So, you’ve been in a relationship for a year or two, or perhaps for even ten or twenty or more… but unfortunately for a while now, you’ve been really feeling unhappy or dissatisfied and have been thinking that maybe your relationship is past its best before date. How do know if it’s time to end it? It’s the very nature of relationships that sometimes, they end. In fact, all relationships we have in our life will come to an end in one way or another. In this blog, we’ll look at ways to explore and possibly end a relationship in a way that will help us feel more confident and positive in our decision and hopefully limit the harms to ourselves and others.
Please note: if you’re in a relationship that has violence or abuse it’s a different matter and here are a few links to some help in this scenario:
So how then should we go about making that big decision without having regrets, and then if we decide we need to leave a relationship, how do we do that in the best way possible?
Be sure you have really tried to make it work.
One of the best ways to make sure you don’t have regrets about leaving is to honestly look at the situation and be confident that you’ve really given it a good try. For example, if it’s been a ten-year long marriage making a decision to leave should be a well thought out and reasoned decision, not a decision made in haste due to anger or frustration at circumstances that just may be temporary! Ask yourself was the relationship good last year or even three or six months ago? If so, could it be good again, and if you both want to put in the effort, maybe it could just be?
Do the math
Really sit down and be honest with yourself. Look at the relationship accurately and with some sense of detachment if you can. It’s really important to really look at your situation without the filters of love/romance or of anger clouding our thinking — use your logical thinking brain and really look at the situation as clearly as you can. For instance, has the relationship been 40% good and 60% bad, or is good 70% of the time and only 30% bad? Is your partner willing to take responsibility for their role in the problems and are they truly willing to making things better or do they blame you for the situation? Are you honestly taking responsibility for your role?
Be sure that it’s the relationship making you unhappy
In working with hundreds and hundreds of clients over the years I’ve seen time and time again that sometimes people blame the relationship/their partner for their unhappiness when in fact their unhappiness has much much more to do with them, their thinking patterns and maybe even their negative attitude. Or maybe you’re suffering from anxiety, depression or with an addiction issue, if so maybe it’s important to really look at yourself first. Are you looking to leave for the right reasons or are there other things affecting your thinking and attitude? Maybe seeing a psychologist like myself or another type of therapist can maybe help you sort out what’s you and what’s the relationship?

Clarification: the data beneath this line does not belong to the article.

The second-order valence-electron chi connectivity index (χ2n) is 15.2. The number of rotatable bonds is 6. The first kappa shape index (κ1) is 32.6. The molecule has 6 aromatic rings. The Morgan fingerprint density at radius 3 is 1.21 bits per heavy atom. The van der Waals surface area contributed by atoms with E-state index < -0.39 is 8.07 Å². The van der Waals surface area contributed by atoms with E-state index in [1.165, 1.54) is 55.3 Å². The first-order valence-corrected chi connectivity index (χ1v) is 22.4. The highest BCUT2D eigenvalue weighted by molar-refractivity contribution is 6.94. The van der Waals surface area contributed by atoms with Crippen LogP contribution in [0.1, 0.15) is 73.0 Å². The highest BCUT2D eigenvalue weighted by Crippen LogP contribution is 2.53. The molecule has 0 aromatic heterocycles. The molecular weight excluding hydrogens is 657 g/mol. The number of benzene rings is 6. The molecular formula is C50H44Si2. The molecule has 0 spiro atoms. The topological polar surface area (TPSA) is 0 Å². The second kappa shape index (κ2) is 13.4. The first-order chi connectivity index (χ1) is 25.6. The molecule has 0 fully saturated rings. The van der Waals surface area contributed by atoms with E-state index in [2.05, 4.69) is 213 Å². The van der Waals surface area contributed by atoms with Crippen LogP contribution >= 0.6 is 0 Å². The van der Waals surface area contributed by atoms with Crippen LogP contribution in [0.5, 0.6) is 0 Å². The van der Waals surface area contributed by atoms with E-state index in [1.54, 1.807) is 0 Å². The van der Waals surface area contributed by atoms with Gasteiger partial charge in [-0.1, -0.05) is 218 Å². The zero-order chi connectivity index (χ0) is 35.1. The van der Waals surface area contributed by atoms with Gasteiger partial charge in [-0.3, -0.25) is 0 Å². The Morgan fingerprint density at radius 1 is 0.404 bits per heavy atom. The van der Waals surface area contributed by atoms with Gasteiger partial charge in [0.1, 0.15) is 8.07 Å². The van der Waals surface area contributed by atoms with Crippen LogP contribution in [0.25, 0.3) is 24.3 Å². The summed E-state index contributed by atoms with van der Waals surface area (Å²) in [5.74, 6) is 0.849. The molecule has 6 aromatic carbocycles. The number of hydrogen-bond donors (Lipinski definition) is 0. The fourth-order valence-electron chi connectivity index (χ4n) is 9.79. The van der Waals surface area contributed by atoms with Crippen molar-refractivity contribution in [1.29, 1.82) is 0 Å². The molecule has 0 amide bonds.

How do you define love as a concept? Are your expectations realistic?
Now I’m going to say some things that are a little controversial. What is love? Often people say that I’m no longer “in love” with my partner. Or I “love” them but I’m not “in love” with them. What does that really mean though? Unfortunately, it often means that people equate being “in love” with the exciting rush of sexuality and passion that often comes with a new and sparkly relationship. In a shiny new relationship, there is a rush of exciting “in-love” hormones and neurotransmitters in our brain.
In a nutshell, evolution makes new relationships feel that way so that we hook up and procreate lots of babies! But is it reasonable to expect a long-term relationship to always feel like an exciting new relationship? Maybe we need to really look at how we define love as a concept? Perhaps deciding that love is a verb and committing to our partner through thick and thin and realizing that often the rush of love feelings will come and go and that’s natural. Maybe true love isn’t necessarily about the shiny fresh tingling feelings of passion and sexuality in a new relationship? Maybe true and abiding love is more about accepting our partner, flaws and blemishes and all? Maybe it’s about having their “having their back” and making the effort to the commitment to being with them, even though sometimes it will be hard to do that?
To me true love isn’t about the tingly rush of meeting someone new — it’s more about acceptance, effort and really giving our best self to our partner — where two people make the conscious and deep decision to be with each other for the long term.
Here is a link to a previous blog on how to build acceptance in your relationship:
Really look at what your life will look like if you end the relationship
It’s important to really look forward honestly at what your life will look like if and when you end it. For example, if you have children, what will it really be like to have to afford the costs of divorce, like paying for lawyers and having to sell a house or now having two households to pay for. What about dealing with all the challenges of having to co-parent? It’s more than OK to take into account financial matters and really look at how different your life will be after the split. Of course, money isn’t everything and shouldn’t be the sole reason to stay unhappy… but sometimes digging in and working on a savable marriage may be better than spending tens of thousands of dollars on two $500 an hour divorce lawyers.